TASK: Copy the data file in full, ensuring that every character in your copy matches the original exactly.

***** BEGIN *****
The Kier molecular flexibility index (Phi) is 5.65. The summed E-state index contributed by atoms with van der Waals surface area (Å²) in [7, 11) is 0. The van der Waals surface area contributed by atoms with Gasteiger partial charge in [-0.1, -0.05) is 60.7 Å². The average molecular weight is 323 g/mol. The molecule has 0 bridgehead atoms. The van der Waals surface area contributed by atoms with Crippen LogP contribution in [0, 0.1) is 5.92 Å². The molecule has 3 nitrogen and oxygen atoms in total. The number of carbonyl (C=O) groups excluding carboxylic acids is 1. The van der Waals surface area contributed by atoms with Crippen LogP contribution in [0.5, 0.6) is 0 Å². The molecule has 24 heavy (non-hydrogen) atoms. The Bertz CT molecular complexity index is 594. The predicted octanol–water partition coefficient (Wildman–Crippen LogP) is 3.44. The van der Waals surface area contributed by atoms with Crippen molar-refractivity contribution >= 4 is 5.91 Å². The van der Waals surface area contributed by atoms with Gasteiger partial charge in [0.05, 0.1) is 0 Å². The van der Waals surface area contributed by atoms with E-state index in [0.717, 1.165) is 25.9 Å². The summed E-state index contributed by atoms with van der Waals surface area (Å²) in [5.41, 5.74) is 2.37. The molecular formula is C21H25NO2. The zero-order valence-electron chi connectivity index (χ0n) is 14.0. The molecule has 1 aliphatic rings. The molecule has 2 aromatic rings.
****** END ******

The Kier molecular flexibility index (Phi) is 5.65. The summed E-state index contributed by atoms with van der Waals surface area (Å²) in [7, 11) is 0. The van der Waals surface area contributed by atoms with Gasteiger partial charge in [-0.1, -0.05) is 60.7 Å². The average molecular weight is 323 g/mol. The molecule has 0 bridgehead atoms. The van der Waals surface area contributed by atoms with Crippen LogP contribution in [0, 0.1) is 5.92 Å². The molecule has 3 nitrogen and oxygen atoms in total. The number of carbonyl (C=O) groups excluding carboxylic acids is 1. The van der Waals surface area contributed by atoms with Crippen LogP contribution in [0.5, 0.6) is 0 Å². The molecule has 24 heavy (non-hydrogen) atoms. The Bertz CT molecular complexity index is 594. The predicted octanol–water partition coefficient (Wildman–Crippen LogP) is 3.44. The van der Waals surface area contributed by atoms with Crippen molar-refractivity contribution >= 4 is 5.91 Å². The van der Waals surface area contributed by atoms with Gasteiger partial charge in [0.05, 0.1) is 0 Å². The van der Waals surface area contributed by atoms with E-state index in [0.717, 1.165) is 25.9 Å². The summed E-state index contributed by atoms with van der Waals surface area (Å²) in [5.41, 5.74) is 2.37. The molecular formula is C21H25NO2. The zero-order valence-electron chi connectivity index (χ0n) is 14.0. The molecule has 1 aliphatic rings. The molecule has 2 aromatic rings.